What is Anthropology?
Anthropology is the study of all aspects of humanity, from our evolutionary origins to our extraordinary social and cultural diversity.
Social Anthropology is the study of social and cultural life in the many forms this takes. Comparison enables us to draw out not only the astonishing diversity and creativity of different peoples in the world today but also to highlight sometimes unexpected similarities. As social anthropologists, we try to understand people’s own perspectives on their everyday lives, practices and beliefs. Those everyday lives can belong to a diverse range of people such as Kenyan hospital workers, Sri Lankan fishermen, Scottish stonemasons or Kazakh bureaucrats. Since these lives and places shape, and are shaped by, historical global processes, we are also interested in the intersections between local lives and global events.
Evolutionary Anthropology encompasses the use of evolutionary theory to understand behaviour, ecology, biology, cognition and culture in humans and our primate relatives past and present. We put people in an evolutionary context by studying the behaviour, ecology, and anatomy of our primate relatives, the evolution of cognitive skills and culture, the fossil evidence for human evolution, and evolutionary influences on the behaviour of modern humans. By integrating evolutionary perspectives with those of socioecology (how social and reproductive lives are adapted to environmental conditions) and psychology, we aim to provide a complete and holistic account of the human species.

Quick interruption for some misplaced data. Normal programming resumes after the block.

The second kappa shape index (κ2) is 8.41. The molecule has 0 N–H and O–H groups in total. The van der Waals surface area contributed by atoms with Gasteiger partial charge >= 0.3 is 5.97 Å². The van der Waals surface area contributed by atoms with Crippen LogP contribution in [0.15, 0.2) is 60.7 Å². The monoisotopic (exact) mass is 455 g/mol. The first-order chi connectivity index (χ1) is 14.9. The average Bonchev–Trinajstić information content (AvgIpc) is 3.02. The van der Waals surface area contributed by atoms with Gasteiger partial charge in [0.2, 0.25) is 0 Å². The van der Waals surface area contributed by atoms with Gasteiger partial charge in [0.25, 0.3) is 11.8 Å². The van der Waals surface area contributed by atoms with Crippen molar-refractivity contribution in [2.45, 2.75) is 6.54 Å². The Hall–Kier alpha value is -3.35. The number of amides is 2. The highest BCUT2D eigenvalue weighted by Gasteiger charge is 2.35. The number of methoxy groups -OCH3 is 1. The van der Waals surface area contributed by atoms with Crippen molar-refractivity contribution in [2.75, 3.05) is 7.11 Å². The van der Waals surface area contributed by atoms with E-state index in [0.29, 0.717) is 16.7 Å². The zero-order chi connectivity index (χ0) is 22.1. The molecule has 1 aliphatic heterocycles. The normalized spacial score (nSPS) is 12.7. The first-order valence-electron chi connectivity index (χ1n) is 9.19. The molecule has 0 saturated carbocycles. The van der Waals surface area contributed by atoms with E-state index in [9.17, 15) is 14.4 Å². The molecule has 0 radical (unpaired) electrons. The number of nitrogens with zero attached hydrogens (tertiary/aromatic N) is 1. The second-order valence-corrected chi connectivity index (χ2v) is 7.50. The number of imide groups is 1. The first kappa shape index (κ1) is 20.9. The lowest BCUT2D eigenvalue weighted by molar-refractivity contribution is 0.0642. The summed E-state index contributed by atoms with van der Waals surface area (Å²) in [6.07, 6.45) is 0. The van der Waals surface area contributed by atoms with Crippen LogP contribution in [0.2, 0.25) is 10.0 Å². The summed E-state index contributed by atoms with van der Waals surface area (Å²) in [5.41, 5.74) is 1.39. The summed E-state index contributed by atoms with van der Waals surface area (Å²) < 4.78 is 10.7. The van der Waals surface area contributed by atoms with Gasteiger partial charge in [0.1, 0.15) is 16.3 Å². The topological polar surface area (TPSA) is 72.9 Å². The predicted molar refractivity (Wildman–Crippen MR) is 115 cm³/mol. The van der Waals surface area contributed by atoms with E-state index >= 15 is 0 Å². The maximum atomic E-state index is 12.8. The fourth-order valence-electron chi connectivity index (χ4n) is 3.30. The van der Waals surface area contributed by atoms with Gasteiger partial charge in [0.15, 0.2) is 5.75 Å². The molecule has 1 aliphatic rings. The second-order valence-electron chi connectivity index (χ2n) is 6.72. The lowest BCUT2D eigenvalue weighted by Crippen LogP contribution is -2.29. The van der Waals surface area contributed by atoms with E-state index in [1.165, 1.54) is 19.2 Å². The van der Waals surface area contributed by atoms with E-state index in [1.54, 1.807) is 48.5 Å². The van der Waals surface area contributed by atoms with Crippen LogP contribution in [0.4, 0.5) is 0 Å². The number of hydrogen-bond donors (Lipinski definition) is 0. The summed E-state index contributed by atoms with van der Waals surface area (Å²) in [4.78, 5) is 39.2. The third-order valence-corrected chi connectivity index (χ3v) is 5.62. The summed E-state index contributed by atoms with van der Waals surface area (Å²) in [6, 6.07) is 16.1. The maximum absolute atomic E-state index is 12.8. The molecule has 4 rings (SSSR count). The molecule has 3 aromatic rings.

Anthropology of Health
Medical anthropologists apply the distinctive theories and methods of social and evolutionary anthropology to help improve human health and wellbeing and contribute to conceptual debates around health and health-care. At Durham, we have four specialisms within the Anthropology of Health Research Group: Anthropology of Global Health, Anthropology of Public Health, Evolutionary Medicine, and the Critical Medical Humanities. Our teaching in Health and Human Sciences draws on these diverse interests to advance the interdisciplinary anthropological study of health to support impact and outreach activities.
"I chose anthropology, specifically at Durham, because I wanted something that would be interdisciplinary and also something that related to solving issues and understanding how people around the world, and even at home, interact with each other, objects, issues, and wider societies. What is so great about anthropology is that you can choose anything you like to be interested in and you have the chance to do it."